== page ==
2 STI Past-Present-Future

After the first attempts and fruitful realization of the STI procedure the need arose to have a hand-held system for simple (person-to-person) measurements. This resulted in RASTI (Room Acoustical STI, however, also RApid STI was suggested as source of the name). RASTI became very popular and was commercially produced by B&K (see B&K Technical review, 1985, No.3). Keep in mind that a person-to-person communication is restricted to wide band and a smooth noise spectrum. RASTI was often misused for PA-system assessment with a limited bandwidth and a significant non-linear distortion (overloaded system).

In 1992 the results of a study on the revised STI were presented in a thesis (“On measuring and predicting Speech Intelligibility”) which extended the application of STI and made it more applicable in general. Also the RASTI-method was improved and replaced by STIPA (1998) to offer a wider range of communication channels. Rather than just the person-to-person application the use of band-pass limiting and non-linear distortion were included, hence PA-systems were in the picture.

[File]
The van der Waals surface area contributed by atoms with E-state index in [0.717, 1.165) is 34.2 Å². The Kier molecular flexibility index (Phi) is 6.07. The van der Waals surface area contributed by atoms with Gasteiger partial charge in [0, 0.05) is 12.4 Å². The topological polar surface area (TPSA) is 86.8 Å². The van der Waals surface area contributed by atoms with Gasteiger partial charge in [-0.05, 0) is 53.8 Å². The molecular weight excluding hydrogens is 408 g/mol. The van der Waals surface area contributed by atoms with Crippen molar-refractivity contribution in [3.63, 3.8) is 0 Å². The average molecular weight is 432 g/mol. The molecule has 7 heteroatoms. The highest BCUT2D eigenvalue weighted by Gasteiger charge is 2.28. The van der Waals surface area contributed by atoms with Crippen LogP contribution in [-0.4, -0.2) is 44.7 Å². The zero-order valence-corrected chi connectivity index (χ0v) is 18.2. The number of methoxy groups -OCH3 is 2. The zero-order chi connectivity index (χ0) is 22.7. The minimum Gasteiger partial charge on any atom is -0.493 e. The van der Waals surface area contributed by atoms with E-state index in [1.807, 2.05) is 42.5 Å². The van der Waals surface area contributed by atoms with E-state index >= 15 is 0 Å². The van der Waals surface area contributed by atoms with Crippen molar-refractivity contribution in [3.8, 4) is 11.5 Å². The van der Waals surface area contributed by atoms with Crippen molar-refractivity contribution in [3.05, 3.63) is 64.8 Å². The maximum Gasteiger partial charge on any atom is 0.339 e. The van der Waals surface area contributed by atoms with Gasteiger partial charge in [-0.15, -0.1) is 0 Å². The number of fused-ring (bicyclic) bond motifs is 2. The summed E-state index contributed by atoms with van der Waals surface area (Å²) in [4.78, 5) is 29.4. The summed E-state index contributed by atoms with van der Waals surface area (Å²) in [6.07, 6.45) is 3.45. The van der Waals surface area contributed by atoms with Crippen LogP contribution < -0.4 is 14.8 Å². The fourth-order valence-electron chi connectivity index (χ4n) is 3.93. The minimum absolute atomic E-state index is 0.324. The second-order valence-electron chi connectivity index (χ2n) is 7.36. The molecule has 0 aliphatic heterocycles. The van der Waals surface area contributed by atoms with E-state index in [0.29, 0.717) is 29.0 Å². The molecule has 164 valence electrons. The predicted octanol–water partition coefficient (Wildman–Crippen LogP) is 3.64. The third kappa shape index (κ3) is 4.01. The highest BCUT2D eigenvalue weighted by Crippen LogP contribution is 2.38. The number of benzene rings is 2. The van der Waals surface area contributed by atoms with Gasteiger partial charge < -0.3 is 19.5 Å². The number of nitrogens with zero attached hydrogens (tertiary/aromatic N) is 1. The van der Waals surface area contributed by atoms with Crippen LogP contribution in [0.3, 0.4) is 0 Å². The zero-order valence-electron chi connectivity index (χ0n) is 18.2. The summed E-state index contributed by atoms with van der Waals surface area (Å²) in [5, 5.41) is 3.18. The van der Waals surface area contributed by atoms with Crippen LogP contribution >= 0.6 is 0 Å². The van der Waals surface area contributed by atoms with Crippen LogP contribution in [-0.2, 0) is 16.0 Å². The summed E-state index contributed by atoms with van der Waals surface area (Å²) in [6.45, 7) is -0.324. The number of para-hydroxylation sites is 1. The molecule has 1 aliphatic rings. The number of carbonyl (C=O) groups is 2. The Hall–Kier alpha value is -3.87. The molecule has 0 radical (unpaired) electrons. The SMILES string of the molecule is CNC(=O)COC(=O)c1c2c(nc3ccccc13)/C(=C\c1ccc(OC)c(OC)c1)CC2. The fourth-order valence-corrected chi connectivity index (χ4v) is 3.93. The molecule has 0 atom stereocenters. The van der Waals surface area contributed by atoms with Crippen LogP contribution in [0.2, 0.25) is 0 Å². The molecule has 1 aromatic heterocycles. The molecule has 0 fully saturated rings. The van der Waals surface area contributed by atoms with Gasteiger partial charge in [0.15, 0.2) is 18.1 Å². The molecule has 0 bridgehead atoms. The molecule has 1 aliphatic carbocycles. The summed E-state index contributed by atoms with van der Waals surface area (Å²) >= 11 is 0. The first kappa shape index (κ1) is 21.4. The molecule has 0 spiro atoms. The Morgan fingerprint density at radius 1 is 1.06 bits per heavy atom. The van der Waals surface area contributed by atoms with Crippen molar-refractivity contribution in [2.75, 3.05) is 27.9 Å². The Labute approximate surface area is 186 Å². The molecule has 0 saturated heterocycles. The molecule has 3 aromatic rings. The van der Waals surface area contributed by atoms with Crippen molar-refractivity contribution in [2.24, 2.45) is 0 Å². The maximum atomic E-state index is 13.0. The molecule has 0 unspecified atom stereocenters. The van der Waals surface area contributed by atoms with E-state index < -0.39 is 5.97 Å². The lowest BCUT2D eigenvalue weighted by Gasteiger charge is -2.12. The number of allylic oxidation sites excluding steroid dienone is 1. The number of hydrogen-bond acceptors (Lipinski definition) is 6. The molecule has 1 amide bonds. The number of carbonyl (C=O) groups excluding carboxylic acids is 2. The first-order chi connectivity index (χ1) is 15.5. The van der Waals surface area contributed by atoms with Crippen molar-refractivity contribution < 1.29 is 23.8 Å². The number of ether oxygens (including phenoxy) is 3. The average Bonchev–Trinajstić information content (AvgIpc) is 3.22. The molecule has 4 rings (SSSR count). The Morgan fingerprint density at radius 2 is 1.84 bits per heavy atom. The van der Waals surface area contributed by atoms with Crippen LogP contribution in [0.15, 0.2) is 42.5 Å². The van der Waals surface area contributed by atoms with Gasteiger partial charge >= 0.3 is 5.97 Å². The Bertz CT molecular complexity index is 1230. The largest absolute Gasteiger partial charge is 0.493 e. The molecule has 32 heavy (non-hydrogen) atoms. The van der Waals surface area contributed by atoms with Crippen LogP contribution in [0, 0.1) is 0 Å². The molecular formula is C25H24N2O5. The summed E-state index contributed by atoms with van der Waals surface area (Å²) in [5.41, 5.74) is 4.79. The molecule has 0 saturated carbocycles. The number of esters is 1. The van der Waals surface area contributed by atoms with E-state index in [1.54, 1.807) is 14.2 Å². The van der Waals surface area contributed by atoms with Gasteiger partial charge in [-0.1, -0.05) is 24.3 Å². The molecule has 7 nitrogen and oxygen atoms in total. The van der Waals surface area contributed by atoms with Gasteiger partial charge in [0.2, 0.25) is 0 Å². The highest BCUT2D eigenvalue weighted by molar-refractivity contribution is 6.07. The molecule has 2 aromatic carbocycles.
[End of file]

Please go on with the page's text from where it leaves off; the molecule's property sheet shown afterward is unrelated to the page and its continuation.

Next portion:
The effect of masking of speech signals as originally included in the STI-procedure was extended to very high noise levels in 1999. The results (a level dependent masking correction) is given in: High-level-masking-STI-2014.

An issue studied around 2000 was the effect of non-native speech both with respect to speakers and to listeners. This resulted in a (simplified) SNR-correction of -4 dB (either for a non-native speaker, non-native listener or the combination). See STI-references-2014 no. 16 and 17.

The ultimate goal is to derive the STI from speech signals by comparison of the envelope spectra of these signals before and after transmission. This is how the original STI-concept was born. We studied this already successfully in 1975, see Houtgast and Steeneken 1975 STI-references-2014 no.10. However, the effect of non-linear distortion (related to the envelope spectrum) was not correctly accounted for. Studies are in progress to include the effect of this type of distortion on the intelligibility.

Also the relation between binaural hearing and speech intelligibility was studied in relation to a representative prediction by the STI procedure. Preliminary results are given by: STI-references-2014 no. 18.


An power-point overview (pps): Past_present_future_of_STI-2014-V1

An explanation of this presentation is given by (pdf): Past_present_future_of_STI-2014